Torrential downpours, high winds, dangerous surf and beach erosion are all possible impacts of Sandy as the storm moves east of Florida.
Sandy is expected to pass a couple hundred miles to the north and east of Miami Friday as a massive Category 1 hurricane.
"Friday morning is when Miami will receive the worst of Sandy," AccuWeather.com Meteorologist Steve Travis said.
The immediate coast could receive 2-4 inches of rain from the outer bands of Sandy, causing localized flooding concerns. However, 50-60 miles inland, rainfall will be much less with amounts of half an inch more likely.
Sustained winds of 30-40 mph and tropical storm-force wind gusts are likely in Miami. There could be some incidences of downed trees, power outages and minor roof damage with this magnitude of wind.
Rough surf, numerous and strong rip currents and beach erosion are other major concerns as Sandy moves east of the area. Waves as high as 12-14 feet will pound the coast Friday morning.
For a larger version of the hurricane path, visit the AccuWeather.com Hurricane Center.
Despite near-freezing weekend temperatures, the cold weather looks to ease heading into this week.
Heavy snow is creating hazardous travel, multiple vehicle crashes and flight delays across the Northeast.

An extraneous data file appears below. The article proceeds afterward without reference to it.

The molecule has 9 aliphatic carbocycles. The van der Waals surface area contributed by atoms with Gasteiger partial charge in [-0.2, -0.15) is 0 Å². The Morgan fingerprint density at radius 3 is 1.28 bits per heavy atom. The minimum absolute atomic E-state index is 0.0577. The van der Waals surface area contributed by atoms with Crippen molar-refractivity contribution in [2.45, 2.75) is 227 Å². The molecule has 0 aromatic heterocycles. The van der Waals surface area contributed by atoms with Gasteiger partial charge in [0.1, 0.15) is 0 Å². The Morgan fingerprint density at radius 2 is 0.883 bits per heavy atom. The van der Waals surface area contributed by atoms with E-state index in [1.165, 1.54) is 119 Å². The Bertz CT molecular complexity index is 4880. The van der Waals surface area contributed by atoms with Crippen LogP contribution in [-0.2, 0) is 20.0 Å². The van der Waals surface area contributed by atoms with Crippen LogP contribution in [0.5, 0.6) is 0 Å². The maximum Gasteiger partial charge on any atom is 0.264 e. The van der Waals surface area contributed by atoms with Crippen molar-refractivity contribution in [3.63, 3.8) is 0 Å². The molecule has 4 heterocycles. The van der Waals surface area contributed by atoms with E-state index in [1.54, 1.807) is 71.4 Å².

The Northeast will have another round of accumulating snowfall early this week, right on the heels of the weekend winter storm.
As the saying goes, no two snowflakes are exactly alike. Russian photographer Alexey Kljatov's collection of high-resolution magnified flakes makes this widely-held belief more convincing.
Snow that whitened Harrisburg on Sunday is being followed by an icy mix.
A winter storm consisting of snow and an icy mix spread across the Ohio Valley, mid-Atlantic and Northeast on Sunday.
Mill city, OR (1987)
Three people were killed and two injured when a moving vehicle was smashed by a falling tree during high winds and heavy rain.
Sheridan, NY (1908)
Temperature dropped to -41 degrees F., all time low.
Second great snow in 5 days: Morristown 21"; New Haven 17"; "four feet on level" in eastern Mass. - another high tide.